Healthy ramen; sounds like an oxymoron. But it doesn’t have to be.
Ramen noodles are the most popular dish in Japan, a staple of cash-strapped college students, and an easy meal for busy Westerners. In fact, some 94 billion packages are consumed every year!
They’re cheap and fast, loaded with carbohydrates and salt. But they don’t have to be bad for you. Toss in some goodness, and you can have an affordable meal that is both satisfying and nourishing.
I watched the first episode of the TV series, The Mind of A Chef, where David Chang traveled to Japan to trace the history of the famous ramen noddle.”
“The soup first appeared in Yokohama where the broth is fatty and salty. In Hakodate, the soup is pork and chicken based. In Sapporo, it’s miso-based. In Kitakata, the noodles are flat.” As the show when on to demonstrate, ramen is always being tinkered with and the center of new and experimental recipes.
The dried instant noodles we know today were invented by Momofuku Ando in 1954 to help feed his war-torn country. What is unique about ramen is that they stay firm in a soupy base because of how they’re manufactured.**
Asians would rarely think of eating ramen noodle by themselves.–even with the flavoring and microscopic vegetables that come with many brands. Ramen are meant to be consumed as part of a healthy meal with vegetables and protein (meat, seafood, egg or tofu).
Eating ramen noodles by themselves may give you a little energy from the carbohydrates, but you will hardly be eating a healthy meal with the macro and micro nutrients you body needs!
You don’t have to live in Japan or even visit an Asian restaurant to eat healthy ramen.
Quick and Dirty
Consider throwing in a handful of frozen vegetables to cook with the noodles, then toss in an egg at the last minute to stir in some protein.
A Bit More Elaborate (This is how I usually eat mine)
- Sauté a few onions or scallions, then add boiling water and fresh or frozen vegetables.
- Throw in your noodles
- Add whatever protein you happen to have on hand (even leftover meat) or mix in an egg just before eating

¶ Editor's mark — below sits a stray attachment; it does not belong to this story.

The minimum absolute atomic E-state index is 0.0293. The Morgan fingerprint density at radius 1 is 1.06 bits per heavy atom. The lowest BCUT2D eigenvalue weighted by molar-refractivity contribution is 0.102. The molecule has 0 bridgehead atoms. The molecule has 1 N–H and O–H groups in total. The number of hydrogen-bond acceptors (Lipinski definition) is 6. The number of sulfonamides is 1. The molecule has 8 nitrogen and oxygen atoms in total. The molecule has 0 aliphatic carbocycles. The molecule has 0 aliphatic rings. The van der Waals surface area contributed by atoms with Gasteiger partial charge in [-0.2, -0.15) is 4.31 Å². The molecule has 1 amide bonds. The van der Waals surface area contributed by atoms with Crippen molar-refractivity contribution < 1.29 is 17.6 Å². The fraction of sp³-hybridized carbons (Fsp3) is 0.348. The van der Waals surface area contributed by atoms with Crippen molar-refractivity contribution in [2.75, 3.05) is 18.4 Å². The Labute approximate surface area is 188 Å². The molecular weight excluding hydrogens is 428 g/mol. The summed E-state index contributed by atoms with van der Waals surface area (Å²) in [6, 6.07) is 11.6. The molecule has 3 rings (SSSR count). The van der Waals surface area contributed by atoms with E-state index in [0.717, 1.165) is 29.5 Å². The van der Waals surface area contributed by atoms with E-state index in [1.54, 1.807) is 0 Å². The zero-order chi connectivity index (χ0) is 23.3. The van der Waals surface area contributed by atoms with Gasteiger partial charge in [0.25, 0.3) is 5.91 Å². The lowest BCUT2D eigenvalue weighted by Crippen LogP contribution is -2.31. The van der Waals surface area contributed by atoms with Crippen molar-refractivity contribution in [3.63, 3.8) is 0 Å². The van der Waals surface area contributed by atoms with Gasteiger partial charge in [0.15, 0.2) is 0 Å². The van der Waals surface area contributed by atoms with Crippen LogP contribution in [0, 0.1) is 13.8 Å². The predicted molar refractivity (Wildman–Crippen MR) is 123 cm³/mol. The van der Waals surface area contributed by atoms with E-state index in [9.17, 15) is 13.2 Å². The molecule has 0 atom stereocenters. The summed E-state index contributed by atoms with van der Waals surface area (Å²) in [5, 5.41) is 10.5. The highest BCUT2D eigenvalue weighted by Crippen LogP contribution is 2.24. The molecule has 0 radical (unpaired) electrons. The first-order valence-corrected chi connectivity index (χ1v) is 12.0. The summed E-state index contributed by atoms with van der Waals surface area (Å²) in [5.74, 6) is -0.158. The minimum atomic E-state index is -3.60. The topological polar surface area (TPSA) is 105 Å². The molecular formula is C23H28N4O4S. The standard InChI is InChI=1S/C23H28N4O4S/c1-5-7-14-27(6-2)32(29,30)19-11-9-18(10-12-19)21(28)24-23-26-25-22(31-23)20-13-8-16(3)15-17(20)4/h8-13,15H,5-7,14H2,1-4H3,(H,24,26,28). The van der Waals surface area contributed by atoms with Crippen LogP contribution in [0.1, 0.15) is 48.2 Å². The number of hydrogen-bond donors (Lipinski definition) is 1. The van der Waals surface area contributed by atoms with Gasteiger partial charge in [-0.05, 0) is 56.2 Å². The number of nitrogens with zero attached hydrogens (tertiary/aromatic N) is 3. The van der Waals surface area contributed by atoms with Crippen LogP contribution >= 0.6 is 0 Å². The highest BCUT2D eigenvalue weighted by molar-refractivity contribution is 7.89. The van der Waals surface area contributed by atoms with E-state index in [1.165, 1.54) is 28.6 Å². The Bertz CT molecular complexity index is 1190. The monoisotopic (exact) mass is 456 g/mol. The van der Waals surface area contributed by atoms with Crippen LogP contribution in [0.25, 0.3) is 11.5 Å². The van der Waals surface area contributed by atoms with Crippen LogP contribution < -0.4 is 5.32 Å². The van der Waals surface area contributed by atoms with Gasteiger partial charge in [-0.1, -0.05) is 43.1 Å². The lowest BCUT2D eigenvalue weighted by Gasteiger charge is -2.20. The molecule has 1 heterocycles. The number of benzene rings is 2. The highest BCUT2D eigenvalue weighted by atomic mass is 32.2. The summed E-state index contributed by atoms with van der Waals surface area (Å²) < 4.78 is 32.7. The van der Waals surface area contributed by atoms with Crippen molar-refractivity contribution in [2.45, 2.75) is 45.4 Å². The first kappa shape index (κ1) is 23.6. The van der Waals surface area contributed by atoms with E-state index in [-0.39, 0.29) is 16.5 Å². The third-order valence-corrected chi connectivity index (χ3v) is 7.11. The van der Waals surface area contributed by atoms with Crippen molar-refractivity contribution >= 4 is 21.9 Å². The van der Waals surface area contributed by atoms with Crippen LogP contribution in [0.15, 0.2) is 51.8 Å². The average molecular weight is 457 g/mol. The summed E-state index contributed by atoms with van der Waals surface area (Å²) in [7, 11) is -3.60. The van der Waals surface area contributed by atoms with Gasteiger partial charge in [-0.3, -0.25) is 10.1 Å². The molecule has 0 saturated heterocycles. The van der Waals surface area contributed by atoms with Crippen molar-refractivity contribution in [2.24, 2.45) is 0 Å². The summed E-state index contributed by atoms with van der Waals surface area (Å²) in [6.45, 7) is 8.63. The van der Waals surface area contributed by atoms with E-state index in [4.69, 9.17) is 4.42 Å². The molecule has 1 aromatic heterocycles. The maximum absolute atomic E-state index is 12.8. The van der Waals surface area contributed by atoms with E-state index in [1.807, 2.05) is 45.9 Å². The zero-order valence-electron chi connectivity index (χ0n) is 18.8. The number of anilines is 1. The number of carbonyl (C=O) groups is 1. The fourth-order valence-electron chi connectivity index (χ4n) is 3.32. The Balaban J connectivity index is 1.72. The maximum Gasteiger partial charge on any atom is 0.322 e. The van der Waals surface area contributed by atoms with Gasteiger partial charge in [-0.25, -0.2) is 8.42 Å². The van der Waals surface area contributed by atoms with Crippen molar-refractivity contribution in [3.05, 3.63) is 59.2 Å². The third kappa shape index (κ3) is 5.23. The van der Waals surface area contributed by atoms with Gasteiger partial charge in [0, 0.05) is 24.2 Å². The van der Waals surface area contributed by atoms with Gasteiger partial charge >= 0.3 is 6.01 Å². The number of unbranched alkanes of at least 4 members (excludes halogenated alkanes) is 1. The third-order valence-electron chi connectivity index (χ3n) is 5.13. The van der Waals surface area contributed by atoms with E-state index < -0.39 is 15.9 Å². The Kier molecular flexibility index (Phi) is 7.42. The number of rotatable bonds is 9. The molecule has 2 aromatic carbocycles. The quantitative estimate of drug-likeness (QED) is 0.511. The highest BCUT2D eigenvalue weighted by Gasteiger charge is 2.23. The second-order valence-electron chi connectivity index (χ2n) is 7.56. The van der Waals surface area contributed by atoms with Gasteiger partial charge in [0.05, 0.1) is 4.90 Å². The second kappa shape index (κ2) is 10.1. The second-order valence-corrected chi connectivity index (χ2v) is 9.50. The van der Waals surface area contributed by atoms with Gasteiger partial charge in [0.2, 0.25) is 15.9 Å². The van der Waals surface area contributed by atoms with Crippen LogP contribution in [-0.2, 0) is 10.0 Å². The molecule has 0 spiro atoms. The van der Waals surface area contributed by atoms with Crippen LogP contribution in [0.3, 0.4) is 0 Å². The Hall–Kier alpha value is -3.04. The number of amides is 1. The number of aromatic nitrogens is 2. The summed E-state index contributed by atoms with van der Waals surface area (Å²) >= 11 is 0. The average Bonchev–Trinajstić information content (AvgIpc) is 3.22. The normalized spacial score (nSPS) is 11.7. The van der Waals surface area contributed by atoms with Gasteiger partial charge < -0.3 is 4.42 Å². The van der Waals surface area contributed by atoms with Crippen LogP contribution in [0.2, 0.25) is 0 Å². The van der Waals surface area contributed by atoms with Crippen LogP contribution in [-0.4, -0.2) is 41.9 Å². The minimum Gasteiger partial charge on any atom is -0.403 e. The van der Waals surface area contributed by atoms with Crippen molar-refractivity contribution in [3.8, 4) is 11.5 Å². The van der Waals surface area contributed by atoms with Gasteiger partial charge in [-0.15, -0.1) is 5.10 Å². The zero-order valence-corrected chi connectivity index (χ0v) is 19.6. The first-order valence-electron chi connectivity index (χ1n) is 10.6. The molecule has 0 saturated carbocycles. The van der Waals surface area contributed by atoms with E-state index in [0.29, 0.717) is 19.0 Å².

- Flavor to taste
Get Really Fancy
For more variety, search online for some recipes with all sorts of exciting ways to use ramen. You won’t believe what some have come up with! Here are a few sites you might consider.
I’m not advocating a regular diet of ramen noodles! But I am advocating that when you DO eat them, add some goodness to ensure you’re getting some nutrition instead of empty calories.
Your body needs essential nutrients including protein, fiber and vitamins in ever meal. Add these simple ingredients and make a healthy (and warming) meal that will give you energy and also nourish you.
Protein Ideas: Fresh or leftover beef, chicken, pork or turkey, fresh or frozen seafood like shrimp, tofu, egg
Vegetable Ideas; Peppers, onion, carrots, broccoli, celery, green chile, spinach, kale.
Other: Chicken, beef or vege broth, cilantro and other herbs, garlic, red pepper, lime juice, soy sauce, fish sauce, bean sprouts, chili oil
* The Mind of A Chef is available on Amazon and Netflix. Season 1, Episode 1: “Chang makes instant ramen dishes and tsukemen; takes a trip to Japan for a bowl the original tsukemen, a visit a noodle factory, and Harold McGee explain alkalinity.” DVD available from Shop PBS.
** Ramen are made with alkaline salts that change the protein molecules that keep them from dissolving in liquid.